Rickenbaugh understands just how hard it is just to make it to Indy; he won’t spend time dwelling on the past. It’s the advice echoed by his brother Tyler, a state qualifier in 2011 at 160 pounds. In his senior season, Tyler finished in, coincidentally, eighth place. Big brother has been in Jake’s ear over the past few weeks, doling out advice.

“(Tyler) was disappointed with his finish his senior year and him and coach Thompson have both pushed me to never settle,” Rickenbaugh said. “Always keep going forward, keep going for better. You can always settle and be happy, but why settle when you can go get more?”

But even Jake is aware of the opportunity. The challenge of state finals week is balancing preparation with equal parts celebrating.

“I think a mistake a lot of people make is not appreciating the moment while you’re in it,” Thompson said. “We’ve still got a job to do, but you’re definitely going to appreciate the fact that you’re there and competing amongst the best. That’s not an opportunity most people get.”

It’s the same attitude Andy Fischer has adopted. The senior is the first state qualifier for Southridge in eight years. And he’s already taken on a bit of a celebrity status.

“We’ve made T-shirts with ”˜the fatal cradle’ on the front and ”˜Fischer’ on the back,” Schank said, referencing the 182-pounder’s signature cradle maneuver. “We’ve already sold about 100 of them. ... Just shows you at a school our size how much everyone likes Andy and how geeked up they are for him.”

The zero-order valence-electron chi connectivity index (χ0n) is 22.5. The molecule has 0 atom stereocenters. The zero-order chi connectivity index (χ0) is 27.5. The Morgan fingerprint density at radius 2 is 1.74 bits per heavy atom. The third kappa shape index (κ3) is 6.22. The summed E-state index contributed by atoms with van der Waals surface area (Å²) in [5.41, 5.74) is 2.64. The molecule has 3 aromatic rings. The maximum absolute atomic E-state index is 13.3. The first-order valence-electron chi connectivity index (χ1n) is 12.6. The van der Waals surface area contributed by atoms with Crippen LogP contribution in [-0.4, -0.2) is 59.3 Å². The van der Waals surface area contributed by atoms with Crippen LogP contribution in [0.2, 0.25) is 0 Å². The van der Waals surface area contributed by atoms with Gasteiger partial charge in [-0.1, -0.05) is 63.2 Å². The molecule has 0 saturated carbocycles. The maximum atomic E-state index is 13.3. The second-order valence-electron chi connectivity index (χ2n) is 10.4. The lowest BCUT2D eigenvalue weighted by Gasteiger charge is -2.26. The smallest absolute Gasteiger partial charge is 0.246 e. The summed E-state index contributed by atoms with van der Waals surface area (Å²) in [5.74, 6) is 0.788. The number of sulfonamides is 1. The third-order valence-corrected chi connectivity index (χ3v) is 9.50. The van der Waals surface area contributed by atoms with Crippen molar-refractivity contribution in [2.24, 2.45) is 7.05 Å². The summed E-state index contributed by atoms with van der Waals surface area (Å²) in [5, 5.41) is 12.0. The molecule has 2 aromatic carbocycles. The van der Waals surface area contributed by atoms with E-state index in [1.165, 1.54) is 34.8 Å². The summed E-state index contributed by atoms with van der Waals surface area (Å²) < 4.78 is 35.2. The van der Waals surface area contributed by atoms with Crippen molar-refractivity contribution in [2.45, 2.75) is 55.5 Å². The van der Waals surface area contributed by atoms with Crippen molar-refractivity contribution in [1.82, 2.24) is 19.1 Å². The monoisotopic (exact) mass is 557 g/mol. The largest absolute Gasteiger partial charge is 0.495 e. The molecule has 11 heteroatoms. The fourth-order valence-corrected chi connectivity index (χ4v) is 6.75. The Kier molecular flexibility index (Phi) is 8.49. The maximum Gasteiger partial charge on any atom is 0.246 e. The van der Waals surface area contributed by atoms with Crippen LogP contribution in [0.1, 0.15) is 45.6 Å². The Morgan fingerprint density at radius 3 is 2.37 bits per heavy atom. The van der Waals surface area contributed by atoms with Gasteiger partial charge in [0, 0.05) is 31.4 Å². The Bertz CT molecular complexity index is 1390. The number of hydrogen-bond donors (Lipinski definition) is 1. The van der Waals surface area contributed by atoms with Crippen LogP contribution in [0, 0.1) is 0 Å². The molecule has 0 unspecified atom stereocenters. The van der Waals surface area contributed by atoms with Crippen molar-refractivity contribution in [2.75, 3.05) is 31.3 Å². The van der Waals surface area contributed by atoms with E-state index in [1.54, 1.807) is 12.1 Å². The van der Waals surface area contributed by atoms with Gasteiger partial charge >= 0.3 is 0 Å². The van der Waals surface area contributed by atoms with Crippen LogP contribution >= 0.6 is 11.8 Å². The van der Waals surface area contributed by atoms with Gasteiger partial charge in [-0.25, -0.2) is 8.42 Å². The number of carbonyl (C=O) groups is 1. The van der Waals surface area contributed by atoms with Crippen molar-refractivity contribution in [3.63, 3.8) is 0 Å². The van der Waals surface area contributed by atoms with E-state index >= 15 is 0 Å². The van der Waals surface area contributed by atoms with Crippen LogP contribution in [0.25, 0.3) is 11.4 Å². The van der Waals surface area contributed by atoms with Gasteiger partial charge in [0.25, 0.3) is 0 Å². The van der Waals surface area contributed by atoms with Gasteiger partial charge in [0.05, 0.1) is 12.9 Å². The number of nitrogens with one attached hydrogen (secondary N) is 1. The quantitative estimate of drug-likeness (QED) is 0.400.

But there is still a balance. Schank said Fischer is realistic. He understands the competition he’s facing. As a fourth-place semistate finisher, he’s matched up with semistate champion Ryan Jankowski of South Bend St. Joseph in the first round. But he’s not going to Indianapolis just to watch.

“It is tough to do it, but ”˜Fish’ has the ability to win with his cradle,” Schank said. “It’s such a weapon that you could be wrestling a person that is just a better wrestler than you and you still have the ability (to win) if you just lock it up one time. ... So we kind of hang our hat on that, and it’s what got him where he is.”

“We just hope he gets a chance to use his cradle,” he added.

And while the competition will be stout, Schank reminds Fischer, “he’s no slouch.” Before finishing fourth at the semistate last weekend, Fischer was 46-0 and a regional champion.

“When you get to that level, everyone is good so everyone can have a chance,” Schank said. “So that’s the idea I’m trying to instill in him. Anybody can win.”

It’s the attitude that scares wrestlers and gives them hope. But Rickenbaugh is confident. This past week, he’s spent time analyzing video of himself and other wrestlers, developing strategies for five or six potential matchups and becoming as sharp as possible. As a lifelong wrestler, Rickenbaugh said the feeling is indescribable. Senior season. State finals. It all starts this evening.

“It’s a dream come true,” Rickenbaugh said. “Senior year, coming in you want to go in, put on a good show. You want it to end the way you want and then going on top, (that) couldn’t be any better. There’s really no way to explain the feelings. It’s what everybody dreams about since they start wrestling as little kids.”

Contact Joseph Fanelli